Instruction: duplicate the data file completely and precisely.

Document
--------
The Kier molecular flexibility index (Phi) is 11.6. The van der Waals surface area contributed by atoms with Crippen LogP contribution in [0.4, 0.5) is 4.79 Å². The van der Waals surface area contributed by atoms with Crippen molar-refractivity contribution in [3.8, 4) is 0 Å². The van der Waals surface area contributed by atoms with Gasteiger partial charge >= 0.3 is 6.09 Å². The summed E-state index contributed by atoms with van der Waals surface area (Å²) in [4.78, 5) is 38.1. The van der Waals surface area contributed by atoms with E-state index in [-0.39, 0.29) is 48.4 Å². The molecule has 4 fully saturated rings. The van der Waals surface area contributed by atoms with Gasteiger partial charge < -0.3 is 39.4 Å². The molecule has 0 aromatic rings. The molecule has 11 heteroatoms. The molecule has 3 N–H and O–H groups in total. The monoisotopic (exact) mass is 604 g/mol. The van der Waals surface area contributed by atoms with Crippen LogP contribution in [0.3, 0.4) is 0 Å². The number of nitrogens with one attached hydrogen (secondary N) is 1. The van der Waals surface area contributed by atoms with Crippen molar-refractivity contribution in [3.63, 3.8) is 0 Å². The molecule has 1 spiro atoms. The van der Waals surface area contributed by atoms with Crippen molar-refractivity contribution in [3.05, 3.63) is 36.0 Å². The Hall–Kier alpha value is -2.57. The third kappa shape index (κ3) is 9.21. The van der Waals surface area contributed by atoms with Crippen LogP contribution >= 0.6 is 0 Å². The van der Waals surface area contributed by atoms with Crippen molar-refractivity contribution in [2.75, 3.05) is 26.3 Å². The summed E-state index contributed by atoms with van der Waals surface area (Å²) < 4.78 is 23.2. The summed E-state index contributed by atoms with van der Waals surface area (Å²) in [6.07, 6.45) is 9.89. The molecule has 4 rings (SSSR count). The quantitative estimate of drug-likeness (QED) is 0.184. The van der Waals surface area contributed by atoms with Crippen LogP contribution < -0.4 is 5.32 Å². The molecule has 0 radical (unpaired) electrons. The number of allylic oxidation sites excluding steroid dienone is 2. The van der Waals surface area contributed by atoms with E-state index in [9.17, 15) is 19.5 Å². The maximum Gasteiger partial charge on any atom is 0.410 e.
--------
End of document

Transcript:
The Kier molecular flexibility index (Phi) is 11.6. The van der Waals surface area contributed by atoms with Crippen LogP contribution in [0.4, 0.5) is 4.79 Å². The van der Waals surface area contributed by atoms with Crippen molar-refractivity contribution in [3.8, 4) is 0 Å². The van der Waals surface area contributed by atoms with Gasteiger partial charge >= 0.3 is 6.09 Å². The summed E-state index contributed by atoms with van der Waals surface area (Å²) in [4.78, 5) is 38.1. The van der Waals surface area contributed by atoms with E-state index in [-0.39, 0.29) is 48.4 Å². The molecule has 4 fully saturated rings. The van der Waals surface area contributed by atoms with Gasteiger partial charge < -0.3 is 39.4 Å². The molecule has 0 aromatic rings. The molecule has 11 heteroatoms. The molecule has 3 N–H and O–H groups in total. The monoisotopic (exact) mass is 604 g/mol. The van der Waals surface area contributed by atoms with Crippen LogP contribution in [0.3, 0.4) is 0 Å². The number of nitrogens with one attached hydrogen (secondary N) is 1. The van der Waals surface area contributed by atoms with Crippen molar-refractivity contribution in [3.63, 3.8) is 0 Å². The molecule has 1 spiro atoms. The van der Waals surface area contributed by atoms with Crippen molar-refractivity contribution in [3.05, 3.63) is 36.0 Å². The Hall–Kier alpha value is -2.57. The third kappa shape index (κ3) is 9.21. The van der Waals surface area contributed by atoms with Crippen LogP contribution >= 0.6 is 0 Å². The van der Waals surface area contributed by atoms with Crippen molar-refractivity contribution in [2.75, 3.05) is 26.3 Å². The summed E-state index contributed by atoms with van der Waals surface area (Å²) < 4.78 is 23.2. The summed E-state index contributed by atoms with van der Waals surface area (Å²) in [6.07, 6.45) is 9.89. The molecule has 4 rings (SSSR count). The quantitative estimate of drug-likeness (QED) is 0.184. The van der Waals surface area contributed by atoms with Crippen LogP contribution < -0.4 is 5.32 Å². The molecule has 0 radical (unpaired) electrons. The number of allylic oxidation sites excluding steroid dienone is 2. The van der Waals surface area contributed by atoms with E-state index in [9.17, 15) is 19.5 Å². The maximum Gasteiger partial charge on any atom is 0.410 e.